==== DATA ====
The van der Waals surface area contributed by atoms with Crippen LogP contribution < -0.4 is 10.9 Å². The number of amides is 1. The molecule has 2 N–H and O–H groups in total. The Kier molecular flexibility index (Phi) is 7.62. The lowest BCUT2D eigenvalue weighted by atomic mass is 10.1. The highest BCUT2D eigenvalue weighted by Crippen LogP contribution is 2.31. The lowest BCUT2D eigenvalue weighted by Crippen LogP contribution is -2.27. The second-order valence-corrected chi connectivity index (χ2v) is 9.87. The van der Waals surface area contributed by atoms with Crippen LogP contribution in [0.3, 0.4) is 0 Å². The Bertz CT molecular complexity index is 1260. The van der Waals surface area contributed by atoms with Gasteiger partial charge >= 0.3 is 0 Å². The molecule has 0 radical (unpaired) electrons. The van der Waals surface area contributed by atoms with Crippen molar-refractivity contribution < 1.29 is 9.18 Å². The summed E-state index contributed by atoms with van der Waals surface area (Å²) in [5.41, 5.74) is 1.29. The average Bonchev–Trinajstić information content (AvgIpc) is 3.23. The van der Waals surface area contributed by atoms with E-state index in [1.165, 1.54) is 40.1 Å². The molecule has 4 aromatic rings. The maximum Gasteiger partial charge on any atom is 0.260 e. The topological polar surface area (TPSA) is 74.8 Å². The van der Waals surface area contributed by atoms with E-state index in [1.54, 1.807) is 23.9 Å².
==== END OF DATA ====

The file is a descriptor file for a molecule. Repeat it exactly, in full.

The van der Waals surface area contributed by atoms with Crippen LogP contribution < -0.4 is 10.9 Å². The number of amides is 1. The molecule has 2 N–H and O–H groups in total. The Kier molecular flexibility index (Phi) is 7.62. The lowest BCUT2D eigenvalue weighted by atomic mass is 10.1. The highest BCUT2D eigenvalue weighted by Crippen LogP contribution is 2.31. The lowest BCUT2D eigenvalue weighted by Crippen LogP contribution is -2.27. The second-order valence-corrected chi connectivity index (χ2v) is 9.87. The van der Waals surface area contributed by atoms with Crippen LogP contribution in [0.3, 0.4) is 0 Å². The Bertz CT molecular complexity index is 1260. The van der Waals surface area contributed by atoms with Gasteiger partial charge >= 0.3 is 0 Å². The molecule has 0 radical (unpaired) electrons. The van der Waals surface area contributed by atoms with Crippen molar-refractivity contribution < 1.29 is 9.18 Å². The summed E-state index contributed by atoms with van der Waals surface area (Å²) in [5.41, 5.74) is 1.29. The average Bonchev–Trinajstić information content (AvgIpc) is 3.23. The van der Waals surface area contributed by atoms with E-state index in [1.165, 1.54) is 40.1 Å². The molecule has 4 aromatic rings. The maximum Gasteiger partial charge on any atom is 0.260 e. The topological polar surface area (TPSA) is 74.8 Å². The van der Waals surface area contributed by atoms with E-state index in [1.54, 1.807) is 23.9 Å².